interested in art, but spent my professional life as a scientist and
waited to do art until after my retirement.
I have a friend who is a printmaker and she told me to come by to
print something together. I went off to the art store and bought some
linoleum and used the lino cutter, which I still have from my high
school days, and I carved my first two linocuts. I liked it and found
I wanted to do more and that is how I grew into it.
What process or medium do you use for your work, and why?
I use etchings, linocuts, and also photography. When people ask me
why I prefer these media to painting, I usually give them this
answer: "Paper burns better than canvas."
But seriously, I don't know! I just feel attracted to it and I like
the process of carving and working with the knife.
Will you share with us the process?
In etchings are many fine details and it takes a long time to compose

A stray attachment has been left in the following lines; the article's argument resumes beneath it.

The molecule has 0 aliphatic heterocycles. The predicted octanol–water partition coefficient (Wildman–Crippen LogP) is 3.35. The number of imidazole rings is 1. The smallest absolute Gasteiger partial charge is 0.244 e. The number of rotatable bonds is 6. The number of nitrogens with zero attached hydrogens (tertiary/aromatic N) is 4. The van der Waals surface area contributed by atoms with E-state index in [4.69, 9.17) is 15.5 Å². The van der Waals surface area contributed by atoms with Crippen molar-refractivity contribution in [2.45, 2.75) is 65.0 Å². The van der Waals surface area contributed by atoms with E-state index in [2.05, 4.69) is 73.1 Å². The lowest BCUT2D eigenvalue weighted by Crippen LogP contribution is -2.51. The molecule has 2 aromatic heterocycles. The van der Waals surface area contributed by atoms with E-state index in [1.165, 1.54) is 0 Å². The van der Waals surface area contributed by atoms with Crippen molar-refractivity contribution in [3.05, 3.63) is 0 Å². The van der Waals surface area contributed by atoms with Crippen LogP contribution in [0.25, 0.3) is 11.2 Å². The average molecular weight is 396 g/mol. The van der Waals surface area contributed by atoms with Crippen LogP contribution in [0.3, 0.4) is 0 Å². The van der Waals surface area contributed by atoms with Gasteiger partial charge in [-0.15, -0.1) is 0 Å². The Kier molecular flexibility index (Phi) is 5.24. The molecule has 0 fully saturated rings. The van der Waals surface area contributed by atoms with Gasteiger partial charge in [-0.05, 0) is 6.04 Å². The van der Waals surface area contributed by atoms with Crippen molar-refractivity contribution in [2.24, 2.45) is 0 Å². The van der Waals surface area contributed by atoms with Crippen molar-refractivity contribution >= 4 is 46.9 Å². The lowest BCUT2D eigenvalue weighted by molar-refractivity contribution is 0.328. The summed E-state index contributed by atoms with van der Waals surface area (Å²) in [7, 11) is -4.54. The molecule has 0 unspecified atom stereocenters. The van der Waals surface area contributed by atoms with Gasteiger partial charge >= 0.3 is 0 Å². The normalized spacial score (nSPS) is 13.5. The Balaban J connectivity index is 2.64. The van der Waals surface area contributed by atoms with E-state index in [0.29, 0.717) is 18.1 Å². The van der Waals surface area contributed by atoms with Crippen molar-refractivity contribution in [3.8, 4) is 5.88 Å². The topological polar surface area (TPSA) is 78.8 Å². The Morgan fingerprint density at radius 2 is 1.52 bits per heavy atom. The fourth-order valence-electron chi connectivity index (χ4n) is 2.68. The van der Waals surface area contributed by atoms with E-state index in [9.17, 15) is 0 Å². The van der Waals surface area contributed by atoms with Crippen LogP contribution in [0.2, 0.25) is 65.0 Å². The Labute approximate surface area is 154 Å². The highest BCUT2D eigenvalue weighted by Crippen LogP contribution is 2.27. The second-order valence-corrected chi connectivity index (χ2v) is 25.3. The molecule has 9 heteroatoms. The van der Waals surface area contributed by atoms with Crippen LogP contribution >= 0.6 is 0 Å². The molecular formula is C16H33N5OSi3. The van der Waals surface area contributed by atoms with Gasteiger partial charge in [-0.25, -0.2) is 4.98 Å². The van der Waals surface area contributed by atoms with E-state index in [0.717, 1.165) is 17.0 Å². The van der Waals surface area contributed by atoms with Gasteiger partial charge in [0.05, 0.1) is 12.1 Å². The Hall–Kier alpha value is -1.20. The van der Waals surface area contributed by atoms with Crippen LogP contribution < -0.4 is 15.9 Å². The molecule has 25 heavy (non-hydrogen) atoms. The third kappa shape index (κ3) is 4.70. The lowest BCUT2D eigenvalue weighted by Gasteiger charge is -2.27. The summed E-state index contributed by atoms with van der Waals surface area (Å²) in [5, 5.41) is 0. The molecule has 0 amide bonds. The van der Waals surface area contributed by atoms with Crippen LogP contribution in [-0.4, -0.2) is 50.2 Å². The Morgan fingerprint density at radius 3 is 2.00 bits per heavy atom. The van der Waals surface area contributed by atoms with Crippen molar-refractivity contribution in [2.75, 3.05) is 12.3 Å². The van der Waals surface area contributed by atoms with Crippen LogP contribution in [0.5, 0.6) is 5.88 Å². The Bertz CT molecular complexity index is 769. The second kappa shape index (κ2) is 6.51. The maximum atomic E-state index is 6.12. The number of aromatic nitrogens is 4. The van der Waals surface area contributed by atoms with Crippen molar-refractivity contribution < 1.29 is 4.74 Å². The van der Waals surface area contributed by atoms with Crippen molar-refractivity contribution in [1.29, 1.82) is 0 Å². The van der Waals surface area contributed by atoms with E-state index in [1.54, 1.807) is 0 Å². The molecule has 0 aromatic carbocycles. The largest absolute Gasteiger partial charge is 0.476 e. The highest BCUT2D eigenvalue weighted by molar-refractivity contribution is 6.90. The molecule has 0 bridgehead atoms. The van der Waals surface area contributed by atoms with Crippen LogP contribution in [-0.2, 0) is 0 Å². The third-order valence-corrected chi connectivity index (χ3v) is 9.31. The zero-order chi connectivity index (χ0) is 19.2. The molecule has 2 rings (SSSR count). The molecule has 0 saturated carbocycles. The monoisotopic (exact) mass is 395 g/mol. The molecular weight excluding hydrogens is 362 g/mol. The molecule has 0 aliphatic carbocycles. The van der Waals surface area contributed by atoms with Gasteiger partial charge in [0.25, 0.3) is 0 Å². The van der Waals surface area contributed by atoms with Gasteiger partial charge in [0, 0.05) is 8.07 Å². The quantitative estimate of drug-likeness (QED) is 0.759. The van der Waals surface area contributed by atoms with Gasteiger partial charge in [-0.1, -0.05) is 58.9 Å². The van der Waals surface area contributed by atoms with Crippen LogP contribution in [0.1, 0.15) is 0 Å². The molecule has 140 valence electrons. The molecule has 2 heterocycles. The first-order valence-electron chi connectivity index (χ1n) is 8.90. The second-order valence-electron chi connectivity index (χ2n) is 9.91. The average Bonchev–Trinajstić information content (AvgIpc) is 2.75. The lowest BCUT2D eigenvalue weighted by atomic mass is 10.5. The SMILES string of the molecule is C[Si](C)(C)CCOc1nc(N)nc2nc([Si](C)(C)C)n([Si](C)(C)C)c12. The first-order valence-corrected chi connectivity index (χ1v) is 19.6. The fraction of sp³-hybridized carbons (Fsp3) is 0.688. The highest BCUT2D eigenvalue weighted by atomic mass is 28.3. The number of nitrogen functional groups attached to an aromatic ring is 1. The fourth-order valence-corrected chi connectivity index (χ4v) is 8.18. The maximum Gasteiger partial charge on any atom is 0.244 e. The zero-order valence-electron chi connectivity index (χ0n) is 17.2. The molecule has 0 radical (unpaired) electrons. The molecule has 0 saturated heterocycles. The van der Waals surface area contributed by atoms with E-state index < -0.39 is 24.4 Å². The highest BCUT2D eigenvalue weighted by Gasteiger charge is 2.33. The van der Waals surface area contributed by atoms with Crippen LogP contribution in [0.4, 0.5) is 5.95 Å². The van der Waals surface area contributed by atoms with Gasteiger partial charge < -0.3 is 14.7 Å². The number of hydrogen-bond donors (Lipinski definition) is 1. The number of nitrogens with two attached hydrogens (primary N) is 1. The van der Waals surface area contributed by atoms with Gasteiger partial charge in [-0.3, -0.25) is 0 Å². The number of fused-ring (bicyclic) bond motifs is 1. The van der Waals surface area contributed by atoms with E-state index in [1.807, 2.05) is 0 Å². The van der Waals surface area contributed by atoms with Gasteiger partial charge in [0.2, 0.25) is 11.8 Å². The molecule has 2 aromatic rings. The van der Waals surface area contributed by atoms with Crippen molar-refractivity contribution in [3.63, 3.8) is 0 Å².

and draw the picture on paper and then I have to draw it again on the
etching plate. The next step is to etch it and add aquatint to it.
This whole process takes weeks and weeks. After that I pull a proof and
sometimes I have to make corrections and finally I can print the
edition. Even with experience it is always a surprise to pull the
first print and I am happy when it comes out how I expected it to be.
With linocut there are different rules. It is not possible to work
with very fine detail and you have to concentrate on the most
important lines to create the image. It is similar to a photography
with high contrast.
Where do you find inspiration for your works? Does your own life
experience play a role in your imagery?